Patient education regarding treatment of contacts is essential. Parents with children who are infested should be advised to treat all infested family members with a pediculicide and to provide environmental fomite control.

Education about hygiene and accessibility to laundering facilities are important in preventing the spread of body lice and re-infestation.[57]

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Deterrence and Prevention

To prevent head lice re-infestation, all household members and contacts of a patient should be examined and treated at the same time if infested. Bedmates should also ideally be treated even if they do not show evidence of infestation. Washing combs, brushes, and other fomites may reduce re-infestation.

Children should be educated not to exchange or use another child's hat, comb, or brush. Some parents choose to extend this prohibition to use of "common" headwear such as is available in the dress-up area of various play spaces or public libraries.

Once an infestation has been identified and treated, ongoing vigilance with close, direct visualization of hair and scalp at periodic intervals is recommended.

Sexual partners within the previous month of individuals with pubic lice should be treated at the same time as the infested individual. Sexual contact should be avoided between sexual partner(s) until they have both been successfully treated.[14] Bed linens, towels, and underwear and clothing should be washed at the same time as treatment with medication.

Prevention of re-infestation with body lice can be accomplished by ensuring that infested clothing, bedding, and towels were appropriately laundered with hot water (at least 130°F) and then dried in a dryer using a hot setting to destroy the lice, improving the individual’s hygiene, regularly laundering clothing, and changing to clean clothing at least weekly.[10]

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Contributor Information and Disclosures
Author

Lyn C C Guenther, MD, FRCPC, FAAD Medical Director, The Guenther Dermatology Research Centre; President, Guenther Research, Inc; Professor, Department of Medicine, Division of Dermatology, Western University of Health Sciences, Canada

Lyn C C Guenther, MD, FRCPC, FAAD is a member of the following medical societies: Alpha Omega Alpha, American Academy of Dermatology, American Society for Dermatologic Surgery, Association of Professors of Dermatology, Canadian Dermatology Association, Canadian Dermatology Foundation, Canadian Medical Association, Canadian Society for Dermatologic Surgery, College of Physicians and Surgeons of Ontario, Drug Industry Association, European Academy of Dermatology and Venereology, International Hyperhidrosis Society, International League of Dermatological Societies, International Society for Dermatologic Surgery, London and District Academy of Medicine, Ontario Medical Association, Royal College of Physicians and Surgeons of Canada, Society for Investigative Dermatology, Society for Pediatric Dermatology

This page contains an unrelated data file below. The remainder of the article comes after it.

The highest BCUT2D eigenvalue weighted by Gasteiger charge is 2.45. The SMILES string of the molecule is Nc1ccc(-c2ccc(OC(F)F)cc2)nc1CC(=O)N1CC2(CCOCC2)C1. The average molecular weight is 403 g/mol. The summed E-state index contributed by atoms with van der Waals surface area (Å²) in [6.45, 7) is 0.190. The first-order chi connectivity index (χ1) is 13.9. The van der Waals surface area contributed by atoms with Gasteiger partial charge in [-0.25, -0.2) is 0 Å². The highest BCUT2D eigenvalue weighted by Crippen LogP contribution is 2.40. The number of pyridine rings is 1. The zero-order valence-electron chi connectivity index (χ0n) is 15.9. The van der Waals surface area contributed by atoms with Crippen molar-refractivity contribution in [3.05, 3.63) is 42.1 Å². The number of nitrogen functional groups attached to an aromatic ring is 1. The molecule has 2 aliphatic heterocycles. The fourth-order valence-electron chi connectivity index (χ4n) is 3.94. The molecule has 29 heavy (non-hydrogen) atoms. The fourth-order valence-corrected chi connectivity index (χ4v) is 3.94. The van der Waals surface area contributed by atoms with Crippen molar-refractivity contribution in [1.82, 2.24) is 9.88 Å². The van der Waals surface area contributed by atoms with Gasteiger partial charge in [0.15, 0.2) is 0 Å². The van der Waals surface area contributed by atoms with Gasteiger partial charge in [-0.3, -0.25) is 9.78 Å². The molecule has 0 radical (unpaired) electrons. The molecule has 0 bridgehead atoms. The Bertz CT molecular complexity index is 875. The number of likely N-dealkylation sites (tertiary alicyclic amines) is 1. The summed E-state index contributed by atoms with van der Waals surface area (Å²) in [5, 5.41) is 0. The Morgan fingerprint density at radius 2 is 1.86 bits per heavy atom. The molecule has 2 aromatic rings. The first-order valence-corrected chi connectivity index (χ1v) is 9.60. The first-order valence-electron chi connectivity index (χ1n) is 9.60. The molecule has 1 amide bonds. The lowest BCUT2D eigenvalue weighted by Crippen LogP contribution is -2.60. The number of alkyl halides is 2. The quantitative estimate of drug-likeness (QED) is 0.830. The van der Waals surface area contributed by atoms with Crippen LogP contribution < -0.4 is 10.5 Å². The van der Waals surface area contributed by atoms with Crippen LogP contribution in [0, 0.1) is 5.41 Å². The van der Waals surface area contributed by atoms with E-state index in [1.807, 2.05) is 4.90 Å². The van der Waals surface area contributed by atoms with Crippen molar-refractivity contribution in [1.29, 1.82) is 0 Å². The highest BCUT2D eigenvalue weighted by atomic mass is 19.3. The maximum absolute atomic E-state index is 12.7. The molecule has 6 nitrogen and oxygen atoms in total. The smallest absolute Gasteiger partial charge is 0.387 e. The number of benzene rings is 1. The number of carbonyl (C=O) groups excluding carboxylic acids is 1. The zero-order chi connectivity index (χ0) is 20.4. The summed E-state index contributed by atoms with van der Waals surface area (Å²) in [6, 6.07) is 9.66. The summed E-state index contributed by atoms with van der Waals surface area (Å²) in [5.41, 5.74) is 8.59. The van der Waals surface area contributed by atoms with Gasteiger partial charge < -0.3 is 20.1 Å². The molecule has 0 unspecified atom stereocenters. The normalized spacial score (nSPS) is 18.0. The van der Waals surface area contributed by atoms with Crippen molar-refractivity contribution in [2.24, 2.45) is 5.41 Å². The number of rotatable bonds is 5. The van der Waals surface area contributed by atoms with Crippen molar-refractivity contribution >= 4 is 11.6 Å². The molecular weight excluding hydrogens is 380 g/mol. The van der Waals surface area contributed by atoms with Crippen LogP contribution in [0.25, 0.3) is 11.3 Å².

Disclosure: Received consulting fee for consulting for: Johnson & Johnson; L'Oreal.

Coauthor(s)

Sheilagh Maguiness, MD FRCPC, FAAD, Pediatric Dermatologist, Boston Children's Hospital

Sheilagh Maguiness, MD is a member of the following medical societies: American Academy of Dermatology, Canadian Medical Association, Society for Pediatric Dermatology, Women's Dermatologic Society, Canadian Dermatology Association

Disclosure: Nothing to disclose.

Specialty Editor Board

Francisco Talavera, PharmD, PhD Adjunct Assistant Professor, University of Nebraska Medical Center College of Pharmacy; Editor-in-Chief, Medscape Drug Reference

Disclosure: Received salary from Medscape for employment. for: Medscape.

Chief Editor

Michael Stuart Bronze, MD David Ross Boyd Professor and Chairman, Department of Medicine, Stewart G Wolf Endowed Chair in Internal Medicine, Department of Medicine, University of Oklahoma Health Science Center; Master of the American College of Physicians; Fellow, Infectious Diseases Society of America

Michael Stuart Bronze, MD is a member of the following medical societies: Alpha Omega Alpha, American Medical Association, Oklahoma State Medical Association, Southern Society for Clinical Investigation, Association of Professors of Medicine, American College of Physicians, Infectious Diseases Society of America

Disclosure: Nothing to disclose.

Acknowledgements

Thomas W Austin, MD Professor Emeritus, Department of Medicine, Division of Infectious and Sexually Transmitted Diseases, University of Western Ontario, Canada

Thomas W Austin, MD is a member of the following medical societies: Canadian Infectious Disease Society, College of Physicians and Surgeons of Ontario, Ontario Medical Association, and Royal College of Physicians and Surgeons of Canada

Disclosure: Nothing to disclose.

David F Butler, MD Professor of Dermatology, Texas A&M University College of Medicine; Chair, Department of Dermatology, Director, Dermatology Residency Training Program, Scott and White Clinic, Northside Clinic

David F Butler, MD is a member of the following medical societies: Alpha Omega Alpha, American Academy of Dermatology, American Medical Association, American Society for Dermatologic Surgery, American Society for MOHS Surgery, Association of Military Dermatologists, and Phi Beta Kappa

Disclosure: Nothing to disclose.

Edward F Chan, MD Clinical Assistant Professor, Department of Dermatology, University of Pennsylvania School of Medicine

Edward F Chan, MD is a member of the following medical societies: American Academy of Dermatology, American Society of Dermatopathology, and Society for Investigative Dermatology

Disclosure: Nothing to disclose.

Pamela L Dyne, MD Professor of Clinical Medicine/Emergency Medicine, David Geffen School of Medicine at UCLA; Attending Physician, Department of Emergency Medicine, Olive View-UCLA Medical Center

Pamela L Dyne, MD is a member of the following medical societies: American Academy of Emergency Medicine, American College of Emergency Physicians, and Society for Academic Emergency Medicine

Disclosure: Nothing to disclose.

Dirk M Elston, MD, Director, Ackerman Academy of Dermatopathology, New York